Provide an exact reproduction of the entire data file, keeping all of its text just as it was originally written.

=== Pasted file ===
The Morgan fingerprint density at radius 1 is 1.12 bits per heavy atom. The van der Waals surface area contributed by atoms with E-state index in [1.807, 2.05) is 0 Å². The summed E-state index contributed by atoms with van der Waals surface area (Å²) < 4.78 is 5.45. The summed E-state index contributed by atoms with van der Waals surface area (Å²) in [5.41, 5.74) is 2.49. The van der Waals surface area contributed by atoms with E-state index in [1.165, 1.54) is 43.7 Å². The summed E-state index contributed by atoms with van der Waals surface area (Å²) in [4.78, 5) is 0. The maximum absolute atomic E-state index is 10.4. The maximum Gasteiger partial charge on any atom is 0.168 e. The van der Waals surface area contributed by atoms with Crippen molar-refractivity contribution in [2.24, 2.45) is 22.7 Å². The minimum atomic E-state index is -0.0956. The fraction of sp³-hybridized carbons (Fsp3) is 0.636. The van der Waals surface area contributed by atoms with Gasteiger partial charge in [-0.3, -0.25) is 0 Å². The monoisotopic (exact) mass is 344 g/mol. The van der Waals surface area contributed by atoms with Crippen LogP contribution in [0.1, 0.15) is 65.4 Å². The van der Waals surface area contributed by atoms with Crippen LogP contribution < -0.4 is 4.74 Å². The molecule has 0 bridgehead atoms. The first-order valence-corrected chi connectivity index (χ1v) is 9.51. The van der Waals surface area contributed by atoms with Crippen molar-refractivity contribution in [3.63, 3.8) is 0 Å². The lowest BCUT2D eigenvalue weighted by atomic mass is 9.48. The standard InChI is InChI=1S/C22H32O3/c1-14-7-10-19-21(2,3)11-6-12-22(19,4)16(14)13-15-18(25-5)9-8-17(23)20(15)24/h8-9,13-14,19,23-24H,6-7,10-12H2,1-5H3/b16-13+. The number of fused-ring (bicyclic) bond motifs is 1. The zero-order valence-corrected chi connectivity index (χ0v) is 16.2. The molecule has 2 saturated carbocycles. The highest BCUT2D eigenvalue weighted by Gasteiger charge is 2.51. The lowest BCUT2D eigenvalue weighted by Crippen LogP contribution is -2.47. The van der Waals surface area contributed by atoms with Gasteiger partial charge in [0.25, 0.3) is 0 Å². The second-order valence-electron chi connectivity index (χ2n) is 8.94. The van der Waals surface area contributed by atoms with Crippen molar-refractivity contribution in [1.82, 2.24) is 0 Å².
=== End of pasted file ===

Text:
The Morgan fingerprint density at radius 1 is 1.12 bits per heavy atom. The van der Waals surface area contributed by atoms with E-state index in [1.807, 2.05) is 0 Å². The summed E-state index contributed by atoms with van der Waals surface area (Å²) < 4.78 is 5.45. The summed E-state index contributed by atoms with van der Waals surface area (Å²) in [5.41, 5.74) is 2.49. The van der Waals surface area contributed by atoms with E-state index in [1.165, 1.54) is 43.7 Å². The summed E-state index contributed by atoms with van der Waals surface area (Å²) in [4.78, 5) is 0. The maximum absolute atomic E-state index is 10.4. The maximum Gasteiger partial charge on any atom is 0.168 e. The van der Waals surface area contributed by atoms with Crippen molar-refractivity contribution in [2.24, 2.45) is 22.7 Å². The minimum atomic E-state index is -0.0956. The fraction of sp³-hybridized carbons (Fsp3) is 0.636. The van der Waals surface area contributed by atoms with Gasteiger partial charge in [-0.3, -0.25) is 0 Å². The monoisotopic (exact) mass is 344 g/mol. The van der Waals surface area contributed by atoms with Crippen LogP contribution in [0.1, 0.15) is 65.4 Å². The van der Waals surface area contributed by atoms with Crippen LogP contribution < -0.4 is 4.74 Å². The molecule has 0 bridgehead atoms. The first-order valence-corrected chi connectivity index (χ1v) is 9.51. The van der Waals surface area contributed by atoms with Crippen molar-refractivity contribution in [3.63, 3.8) is 0 Å². The lowest BCUT2D eigenvalue weighted by atomic mass is 9.48. The standard InChI is InChI=1S/C22H32O3/c1-14-7-10-19-21(2,3)11-6-12-22(19,4)16(14)13-15-18(25-5)9-8-17(23)20(15)24/h8-9,13-14,19,23-24H,6-7,10-12H2,1-5H3/b16-13+. The number of fused-ring (bicyclic) bond motifs is 1. The zero-order valence-corrected chi connectivity index (χ0v) is 16.2. The molecule has 2 saturated carbocycles. The highest BCUT2D eigenvalue weighted by Gasteiger charge is 2.51. The lowest BCUT2D eigenvalue weighted by Crippen LogP contribution is -2.47. The van der Waals surface area contributed by atoms with Gasteiger partial charge in [0.25, 0.3) is 0 Å². The second-order valence-electron chi connectivity index (χ2n) is 8.94. The van der Waals surface area contributed by atoms with Crippen molar-refractivity contribution in [1.82, 2.24) is 0 Å².